Refugee Technical Assistance Grantees

Dear Colleague Letter 16-03

Publication Date: March 9, 2016

February 17, 2016

Dear Colleague:

I am pleased to announce that ORR has selected five new grantees for the Refugee Technical Assistance (RTA) program for the grant period FY16 – FY18: Welcoming America, United States Conference of Catholic Bishops (USCCB)/Building Refugee Youth and Children Services (BRYCS), the International Rescue Committee (IRC), Catholic Legal Immigration Network, Inc. (CLINIC), and Lutheran Immigration and Refugee Service (LIRS)/HIGHER. During this new three-year project cycle, ORR seeks to enhance services to refugees by focusing RTA in three areas: 1) development of resources and tools to enhance services to refugees and create opportunities for increased community engagement; 2) creating mechanisms to support the path to refugee economic self-sufficiency, and 3) increase the overall organizational capacity of service providers to meet the needs of incoming refugee populations.

Below are brief descriptions of what each grantee plans to accomplish in the next three years through the RTA program.

Welcoming America:
Welcoming America, a returning grantee, will provide refugee resettlement organizations with tools and support to enhance and sustain their community engagement and public awareness efforts in local communities, deepen their practices and local collaborations, and develop broader support for refugees through a focus on:

  • Building support for refugees with emerging needs identified by ORR;
  • LGBT refugees via collaboration with the Refugee Congress’s new LGBT caucus;
  • Implementation of Refugee Economic Development Projects through the collaboration with local businesses and employers.

USCCB/BRYCS:
BRYCS will support the technical assistance needs of providers serving refugee children, youth, and families through:

  • Expanding the BRYCS website and clearinghouse that thousands in the field have come to rely on for expertise and information exchange;
  • Translating the illustrated parenting handbooks and converting these resources into interactive on-line learning modules, narrated by native speakers in various languages;
  • Bringing together experts in the field of refugee resettlement and social work by developing a Refugee Technical Assistance Bureau (RTAB) to provide both remote and on-site consultations on issues identified by refugee service providers.

IRC:
IRC will draw on the expertise of its Research, Evaluation and Learning (REL) and Strategy teams to address challenges in monitoring and report writing through their Monitoring and Evaluation Technical Assistance (META) Project.

Activities will include:

  • Disseminating both written and web-based training resources tailored to the needs of refugee service providers on monitoring and evaluation of best practices;
  • Development of data gathering processes for service providers to strengthen their ability to assess and report performance outcomes;
  • Formation of a dedicated working group to identify methods to collect and quantify refugee contributions at the local level.

CLINIC:
CLINIC will establish a three-year national citizenship capacity building project, the focus of the project will be to:

  • Increase the number of refugees applying for naturalization;
  • Increase the number of refugee resettlement organizations authorized to provide naturalization assistance to their clients;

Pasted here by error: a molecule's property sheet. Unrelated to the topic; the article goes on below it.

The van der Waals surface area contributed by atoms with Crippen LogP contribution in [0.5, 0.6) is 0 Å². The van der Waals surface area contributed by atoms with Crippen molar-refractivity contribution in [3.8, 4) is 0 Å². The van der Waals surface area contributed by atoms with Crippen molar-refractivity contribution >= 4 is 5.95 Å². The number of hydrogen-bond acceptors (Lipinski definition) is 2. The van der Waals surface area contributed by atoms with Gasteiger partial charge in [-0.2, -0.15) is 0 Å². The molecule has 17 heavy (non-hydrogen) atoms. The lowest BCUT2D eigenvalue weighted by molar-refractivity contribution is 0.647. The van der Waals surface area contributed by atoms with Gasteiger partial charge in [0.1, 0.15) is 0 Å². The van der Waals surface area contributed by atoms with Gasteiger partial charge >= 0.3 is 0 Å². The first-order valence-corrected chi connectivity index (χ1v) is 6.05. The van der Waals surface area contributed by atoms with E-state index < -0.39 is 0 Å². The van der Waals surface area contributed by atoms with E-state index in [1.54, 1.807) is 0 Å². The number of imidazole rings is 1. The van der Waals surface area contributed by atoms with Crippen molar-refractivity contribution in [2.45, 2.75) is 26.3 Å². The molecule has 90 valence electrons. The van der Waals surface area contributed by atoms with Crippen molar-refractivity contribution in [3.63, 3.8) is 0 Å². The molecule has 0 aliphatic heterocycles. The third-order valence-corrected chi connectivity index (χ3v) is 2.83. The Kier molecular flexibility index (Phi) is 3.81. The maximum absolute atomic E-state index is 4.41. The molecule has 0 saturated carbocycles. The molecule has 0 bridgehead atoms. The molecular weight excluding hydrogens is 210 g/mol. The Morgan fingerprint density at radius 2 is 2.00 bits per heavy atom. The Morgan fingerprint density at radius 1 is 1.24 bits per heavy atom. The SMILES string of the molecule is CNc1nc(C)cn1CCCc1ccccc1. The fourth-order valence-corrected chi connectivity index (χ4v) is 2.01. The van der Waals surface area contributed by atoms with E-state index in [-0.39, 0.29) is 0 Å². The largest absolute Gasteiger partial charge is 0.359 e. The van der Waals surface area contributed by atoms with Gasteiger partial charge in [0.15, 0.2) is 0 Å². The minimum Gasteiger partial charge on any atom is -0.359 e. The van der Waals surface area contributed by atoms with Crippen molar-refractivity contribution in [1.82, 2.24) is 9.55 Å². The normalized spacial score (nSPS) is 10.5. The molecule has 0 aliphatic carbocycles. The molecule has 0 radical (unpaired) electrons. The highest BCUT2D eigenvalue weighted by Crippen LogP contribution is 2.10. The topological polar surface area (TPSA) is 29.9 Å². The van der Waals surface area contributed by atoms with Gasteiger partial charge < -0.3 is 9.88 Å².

• Build the capacity of refugee resettlement offices and refugee mutual assistance associations (MAAs) nationwide.

LIRS/HIGHER:
LIRS, a returning grantee, will continue their work with Higher, a program of LIRS that will:

  • Deepen resettlement network engagement and strengthen information sharing and peer-driven technical assistance in the field of refugee employment. Strengthen access to Workforce Investment and Opportunity Act (WIOA) funded American Job Centers for out-of-school refugee youth (OSY) and for highly skilled refugees through field-tested workforce collaboration strategies and information sharing;
  • Institutionalize employment expertise through the development and promotion of eLearning resources for job readiness preparation and expanded adoption of new approaches to job development.

In addition, based on the critical need for mental health services and linkages to mainstream mental health providers for services to refugees, ORR recently awarded a grant to Gulf Coast Jewish Family and Community Services, a long-stranding technical assistance provider to the ORR Survivors of Torture Program.

Gulf Coast Jewish Family and Community Services (GCJFCS):
GCJFCS will assist refugee-serving agencies through trainings and the development of resources (e.g. webinars, online or telephonic consultation, sharing e-resources etc.) that identify and serve refugees experiencing emotional distress and mental health conditions in order to promote wellness, stabilize mental health, and prevent suicide. The focus of this project will be to:

  • Increase in refugee-serving agencies’ service capacity, program quality and sustainability;
  • Development of Wellness Promotion tools and resources; Dissemination of research on refugee mental health treatment best practices.

We are hopeful that our RTA providers will be helpful to the work you do on behalf of refugees and encourage you to contact us directly with specific technical assistance needs. Please visit our website or the RTA providers’ website for updated activities including upcoming webinars. The RTA providers also have individual list serves that we encourage you to join to directly keep abreast of their work and to provide feedback on topics of interest.

For any specific contact information related to the above projects, please contact ORR’s RTA Program Manager, Meg McManus, at: meagan.mcmanus@acf.hhs.gov.

Sincerely,
Bob Carey, Director
Office of Refugee Resettlement

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